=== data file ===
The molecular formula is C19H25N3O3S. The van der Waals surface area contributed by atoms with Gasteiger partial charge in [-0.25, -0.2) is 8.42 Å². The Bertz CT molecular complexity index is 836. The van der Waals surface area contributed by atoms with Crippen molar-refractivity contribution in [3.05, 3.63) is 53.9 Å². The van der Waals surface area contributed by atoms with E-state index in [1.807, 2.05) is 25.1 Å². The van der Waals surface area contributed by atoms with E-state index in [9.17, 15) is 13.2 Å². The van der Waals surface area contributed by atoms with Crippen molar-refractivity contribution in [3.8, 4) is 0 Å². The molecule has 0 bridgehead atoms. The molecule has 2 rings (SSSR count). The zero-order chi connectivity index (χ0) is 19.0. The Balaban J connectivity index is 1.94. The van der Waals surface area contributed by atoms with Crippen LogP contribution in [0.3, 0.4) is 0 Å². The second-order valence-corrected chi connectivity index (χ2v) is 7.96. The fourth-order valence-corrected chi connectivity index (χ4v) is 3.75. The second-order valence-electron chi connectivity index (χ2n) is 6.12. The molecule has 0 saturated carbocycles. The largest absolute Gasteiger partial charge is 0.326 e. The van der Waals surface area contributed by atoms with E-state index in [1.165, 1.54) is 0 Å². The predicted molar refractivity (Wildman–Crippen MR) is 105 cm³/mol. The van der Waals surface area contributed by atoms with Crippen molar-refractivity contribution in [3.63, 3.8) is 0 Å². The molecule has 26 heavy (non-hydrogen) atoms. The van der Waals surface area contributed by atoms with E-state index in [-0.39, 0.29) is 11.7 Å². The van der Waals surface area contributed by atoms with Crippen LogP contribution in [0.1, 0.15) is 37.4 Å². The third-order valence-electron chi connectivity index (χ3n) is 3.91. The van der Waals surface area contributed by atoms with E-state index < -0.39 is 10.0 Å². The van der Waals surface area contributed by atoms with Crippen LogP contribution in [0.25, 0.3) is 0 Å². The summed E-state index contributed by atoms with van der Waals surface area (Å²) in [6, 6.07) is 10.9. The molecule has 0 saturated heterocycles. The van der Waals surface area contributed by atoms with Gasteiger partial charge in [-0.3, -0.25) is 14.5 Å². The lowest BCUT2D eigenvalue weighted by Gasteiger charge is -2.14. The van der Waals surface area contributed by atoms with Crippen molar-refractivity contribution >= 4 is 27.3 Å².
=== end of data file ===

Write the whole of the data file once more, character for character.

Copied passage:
The molecular formula is C19H25N3O3S. The van der Waals surface area contributed by atoms with Gasteiger partial charge in [-0.25, -0.2) is 8.42 Å². The Bertz CT molecular complexity index is 836. The van der Waals surface area contributed by atoms with Crippen molar-refractivity contribution in [3.05, 3.63) is 53.9 Å². The van der Waals surface area contributed by atoms with E-state index in [1.807, 2.05) is 25.1 Å². The van der Waals surface area contributed by atoms with E-state index in [9.17, 15) is 13.2 Å². The van der Waals surface area contributed by atoms with Crippen molar-refractivity contribution in [3.8, 4) is 0 Å². The molecule has 0 bridgehead atoms. The molecule has 2 rings (SSSR count). The zero-order chi connectivity index (χ0) is 19.0. The Balaban J connectivity index is 1.94. The van der Waals surface area contributed by atoms with Crippen LogP contribution in [0.3, 0.4) is 0 Å². The second-order valence-corrected chi connectivity index (χ2v) is 7.96. The fourth-order valence-corrected chi connectivity index (χ4v) is 3.75. The second-order valence-electron chi connectivity index (χ2n) is 6.12. The molecule has 0 saturated carbocycles. The largest absolute Gasteiger partial charge is 0.326 e. The van der Waals surface area contributed by atoms with E-state index in [1.165, 1.54) is 0 Å². The predicted molar refractivity (Wildman–Crippen MR) is 105 cm³/mol. The van der Waals surface area contributed by atoms with Crippen molar-refractivity contribution in [3.63, 3.8) is 0 Å². The molecule has 26 heavy (non-hydrogen) atoms. The van der Waals surface area contributed by atoms with E-state index in [-0.39, 0.29) is 11.7 Å². The van der Waals surface area contributed by atoms with Crippen LogP contribution in [0.1, 0.15) is 37.4 Å². The third-order valence-electron chi connectivity index (χ3n) is 3.91. The van der Waals surface area contributed by atoms with E-state index < -0.39 is 10.0 Å². The van der Waals surface area contributed by atoms with Crippen LogP contribution in [0.25, 0.3) is 0 Å². The summed E-state index contributed by atoms with van der Waals surface area (Å²) in [6, 6.07) is 10.9. The molecule has 0 saturated heterocycles. The van der Waals surface area contributed by atoms with Gasteiger partial charge in [-0.3, -0.25) is 14.5 Å². The lowest BCUT2D eigenvalue weighted by Gasteiger charge is -2.14. The van der Waals surface area contributed by atoms with Crippen molar-refractivity contribution >= 4 is 27.3 Å².